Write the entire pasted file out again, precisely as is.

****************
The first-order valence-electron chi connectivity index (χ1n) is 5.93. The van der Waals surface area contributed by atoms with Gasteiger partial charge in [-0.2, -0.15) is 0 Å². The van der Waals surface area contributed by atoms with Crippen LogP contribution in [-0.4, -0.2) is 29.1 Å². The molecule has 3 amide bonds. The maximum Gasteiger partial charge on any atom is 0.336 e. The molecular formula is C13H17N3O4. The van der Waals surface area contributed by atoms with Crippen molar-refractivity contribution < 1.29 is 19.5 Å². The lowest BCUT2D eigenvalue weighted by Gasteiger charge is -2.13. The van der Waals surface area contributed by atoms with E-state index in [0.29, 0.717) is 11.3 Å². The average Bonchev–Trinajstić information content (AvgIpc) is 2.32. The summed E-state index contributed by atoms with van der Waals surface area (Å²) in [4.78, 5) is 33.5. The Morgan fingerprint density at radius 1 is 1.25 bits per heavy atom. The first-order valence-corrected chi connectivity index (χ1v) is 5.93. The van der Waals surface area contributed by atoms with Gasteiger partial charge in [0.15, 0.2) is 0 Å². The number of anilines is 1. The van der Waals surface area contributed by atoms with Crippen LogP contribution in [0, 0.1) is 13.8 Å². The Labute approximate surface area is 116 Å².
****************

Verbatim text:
The first-order valence-electron chi connectivity index (χ1n) is 5.93. The van der Waals surface area contributed by atoms with Gasteiger partial charge in [-0.2, -0.15) is 0 Å². The van der Waals surface area contributed by atoms with Crippen LogP contribution in [-0.4, -0.2) is 29.1 Å². The molecule has 3 amide bonds. The maximum Gasteiger partial charge on any atom is 0.336 e. The molecular formula is C13H17N3O4. The van der Waals surface area contributed by atoms with Crippen molar-refractivity contribution < 1.29 is 19.5 Å². The lowest BCUT2D eigenvalue weighted by Gasteiger charge is -2.13. The van der Waals surface area contributed by atoms with E-state index in [0.29, 0.717) is 11.3 Å². The average Bonchev–Trinajstić information content (AvgIpc) is 2.32. The summed E-state index contributed by atoms with van der Waals surface area (Å²) in [4.78, 5) is 33.5. The Morgan fingerprint density at radius 1 is 1.25 bits per heavy atom. The first-order valence-corrected chi connectivity index (χ1v) is 5.93. The van der Waals surface area contributed by atoms with Gasteiger partial charge in [0.15, 0.2) is 0 Å². The number of anilines is 1. The van der Waals surface area contributed by atoms with Crippen LogP contribution in [0, 0.1) is 13.8 Å². The Labute approximate surface area is 116 Å².